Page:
By / par Patrick Côté, John Hutchings (NRC Herzberg Astronomy & Astrophysics Research Centre)
(Cassiopeia – Autumn / l’automne 2021)
Work has continued under the space technology development program (STDP) contract with ABB and Honeywell. The detector choice for the study has been decided and sensors are now being procured from e2v. The delivered large-format sensors will be used to prototype the mosaic arrays needed for CASTOR. Separate detectors will be tested for performance after doping and coating by JPL; this will include the measurement of read-noise, dark current and QE by HAA at the University of Calgary vacuum facility that was used for the Astrosat/UVIT mission. Joint work on optical and mechanical aspects are also continuing between HAA and IIA in Bangalore. The optical design has moved forward with attention to packaging, baffling, moving parts, and overall volume. The next stage of the work underway is on the performance and testing of the Fast Steering Mirror that CASTOR will use for fine tracking. Technical meetings are being held as needed and there are biweekly meetings with the contractors and CSA.
September 9 marked the deadline for Phase 0 industrial proposals. Proposal review and evaluation will take place in the coming weeks; it is expected that a contract will be awarded soon afterwards. In parallel, a science Statement of Work will be delivered by a university-based science team, to be organized by HAA. Logistic details are still being formulated but the science development activities are expected to be carried out in parallel with the industrial Phase 0 work. Those interested in participating should get in touch with us now (core team members have already been contacted). It is expected that the Phase 0 science team will also include some members of partner teams in India, JPL, and the UK.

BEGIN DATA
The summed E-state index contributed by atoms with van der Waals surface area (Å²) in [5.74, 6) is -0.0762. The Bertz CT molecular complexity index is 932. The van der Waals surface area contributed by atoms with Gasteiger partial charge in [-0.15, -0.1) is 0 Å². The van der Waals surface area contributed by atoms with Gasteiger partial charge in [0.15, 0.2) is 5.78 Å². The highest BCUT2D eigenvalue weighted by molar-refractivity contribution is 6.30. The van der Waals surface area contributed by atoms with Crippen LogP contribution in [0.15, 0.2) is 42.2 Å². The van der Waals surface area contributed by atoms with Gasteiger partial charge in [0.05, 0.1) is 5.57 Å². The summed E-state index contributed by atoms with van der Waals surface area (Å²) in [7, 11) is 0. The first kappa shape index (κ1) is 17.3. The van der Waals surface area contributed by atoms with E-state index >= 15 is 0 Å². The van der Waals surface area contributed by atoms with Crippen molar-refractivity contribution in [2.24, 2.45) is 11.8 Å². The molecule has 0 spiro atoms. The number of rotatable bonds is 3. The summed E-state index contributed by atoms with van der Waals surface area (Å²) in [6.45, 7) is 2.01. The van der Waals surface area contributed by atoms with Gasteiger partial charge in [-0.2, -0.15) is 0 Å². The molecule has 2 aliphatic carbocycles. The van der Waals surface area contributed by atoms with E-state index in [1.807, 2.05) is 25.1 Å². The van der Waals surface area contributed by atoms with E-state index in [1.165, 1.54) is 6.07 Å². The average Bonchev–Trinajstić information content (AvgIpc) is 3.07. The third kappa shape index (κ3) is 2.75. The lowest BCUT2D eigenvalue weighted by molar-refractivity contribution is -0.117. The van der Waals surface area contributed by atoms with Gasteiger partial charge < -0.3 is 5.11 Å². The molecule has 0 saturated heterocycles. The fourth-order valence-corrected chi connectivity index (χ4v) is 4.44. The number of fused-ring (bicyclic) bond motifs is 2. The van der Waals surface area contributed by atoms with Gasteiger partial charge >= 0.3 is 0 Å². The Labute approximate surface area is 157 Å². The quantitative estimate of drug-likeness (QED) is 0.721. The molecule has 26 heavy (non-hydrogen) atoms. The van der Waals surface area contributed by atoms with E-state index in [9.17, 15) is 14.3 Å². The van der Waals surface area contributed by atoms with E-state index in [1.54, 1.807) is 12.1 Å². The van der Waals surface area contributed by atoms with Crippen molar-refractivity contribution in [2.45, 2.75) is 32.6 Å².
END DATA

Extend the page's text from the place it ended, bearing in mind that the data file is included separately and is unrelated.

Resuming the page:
A university-led CFI proposal continues to be developed to fund and operate a detector lab for post-Phase 0 development of the mission.
In order to exchange technical details as the major partnership with ISRO develops, a permit is being drawn up to enable this collaboration, as required by the Export Control rules for satellites. In the meantime, meetings and correspondence between CSA and ISRO are proceeding as best they can.
The Coalition for Canadian Astronomy have submitted their pre-budget memo to the government as usual, and CASTOR is explicitly mentioned, along with the expected international partnerships. Until the general election is over, no actual meeting will occur with the government, and the path forward will depend on the detailed outcome of the election.
Overall, progress is happening on several fronts, and CASTOR remains on track to fulfil the requirements for flight approval in 2023.
For more information on the mission, see here.